"Noe and Roth ripped off homeowners desperate for help by charging unconscionable fees for phony lawsuits," Brown said. "Instead of aggressively pursuing the lawsuits, Noe and Roth strung them along so they could continue to rake in fees."
     Beginning in mid-2008, Noe promised homeowners facing foreclosure or default he could help them lower or eliminate their mortgage debt.

Cleaning up covenants

June 06, 2009
A month ago, the IJ reported that Hector De La Torre, the son of Mexican immigrants living in suburban Los Angeles, discovered that a racially restrictive covenant in his home deed would have prevented him from buying the home in 1948. Such covenants are rampant in property records around the nation, despite rulings by the Supreme Court and laws by Congress rendering them invalid.
     In 2002, Fair Housing of Marin received a call from a Greenbrae family, outraged upon discovering a restrictive covenant in their deed and asking what could be done to remove it. It read in part: "No portion of the property shall be conveyed, transferred, let to or occupied by anyone other than a person of the Caucasian or White race, subject to the right of any occupant to have the customary and reasonable domestic servants of other races. "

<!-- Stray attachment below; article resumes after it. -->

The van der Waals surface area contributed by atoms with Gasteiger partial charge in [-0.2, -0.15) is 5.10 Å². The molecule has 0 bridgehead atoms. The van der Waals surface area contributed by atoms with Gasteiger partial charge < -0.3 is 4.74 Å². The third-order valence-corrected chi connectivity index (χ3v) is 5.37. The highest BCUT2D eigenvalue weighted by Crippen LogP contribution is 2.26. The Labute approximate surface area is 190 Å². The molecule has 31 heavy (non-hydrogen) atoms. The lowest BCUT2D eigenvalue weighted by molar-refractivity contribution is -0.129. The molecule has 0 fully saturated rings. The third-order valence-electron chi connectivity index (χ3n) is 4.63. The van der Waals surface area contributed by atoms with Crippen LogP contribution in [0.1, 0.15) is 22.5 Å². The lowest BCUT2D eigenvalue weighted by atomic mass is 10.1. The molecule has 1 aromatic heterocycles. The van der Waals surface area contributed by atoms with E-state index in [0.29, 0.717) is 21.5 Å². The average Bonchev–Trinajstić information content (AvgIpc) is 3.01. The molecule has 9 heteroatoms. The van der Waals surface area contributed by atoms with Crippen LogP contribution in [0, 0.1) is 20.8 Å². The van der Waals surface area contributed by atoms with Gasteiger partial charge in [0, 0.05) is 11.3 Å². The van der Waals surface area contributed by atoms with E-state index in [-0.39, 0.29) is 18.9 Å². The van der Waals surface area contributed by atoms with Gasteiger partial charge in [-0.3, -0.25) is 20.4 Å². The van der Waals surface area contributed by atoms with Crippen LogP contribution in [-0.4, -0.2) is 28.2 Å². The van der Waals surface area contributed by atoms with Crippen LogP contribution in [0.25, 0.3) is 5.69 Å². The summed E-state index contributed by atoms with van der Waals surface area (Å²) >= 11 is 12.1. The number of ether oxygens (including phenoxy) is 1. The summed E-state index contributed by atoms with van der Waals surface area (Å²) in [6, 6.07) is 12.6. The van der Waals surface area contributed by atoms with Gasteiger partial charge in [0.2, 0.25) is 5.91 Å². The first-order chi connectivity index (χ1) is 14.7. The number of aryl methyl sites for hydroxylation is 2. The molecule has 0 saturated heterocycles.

The homeowner's home was part of a subdivision built in 1946. Even though the covenants were morally repugnant and illegal, we learned that the offensive wording could not be removed from the original deed. We then discovered a state Senate bill that would greatly simplify the invalidating process. We wrote to all the owners in the subdivision asking them to support the bill, and rallied support throughout the county.

Another mayor's aide to work for Obama--Mercedes Marquez has been nominated for a post with HUD

April 18, 2009
Another member of Los Angeles Mayor Antonio Villaraigosa's senior staff is heading to Washington.
     On Friday, President Obama announced that he has nominated Mercedes Marquez, general manager of the city's Housing Department, to become assistant secretary for community planning and development at the Department of Housing and Urban Development.
     If she is confirmed by the U.S. Senate, the post would represent a reunion of sorts for Marquez. During the Clinton administration, she served as the senior counsel to the HUD secretary for civil rights and fair housing.

Congresswoman: Lax fair housing enforcement adds to foreclosure crisis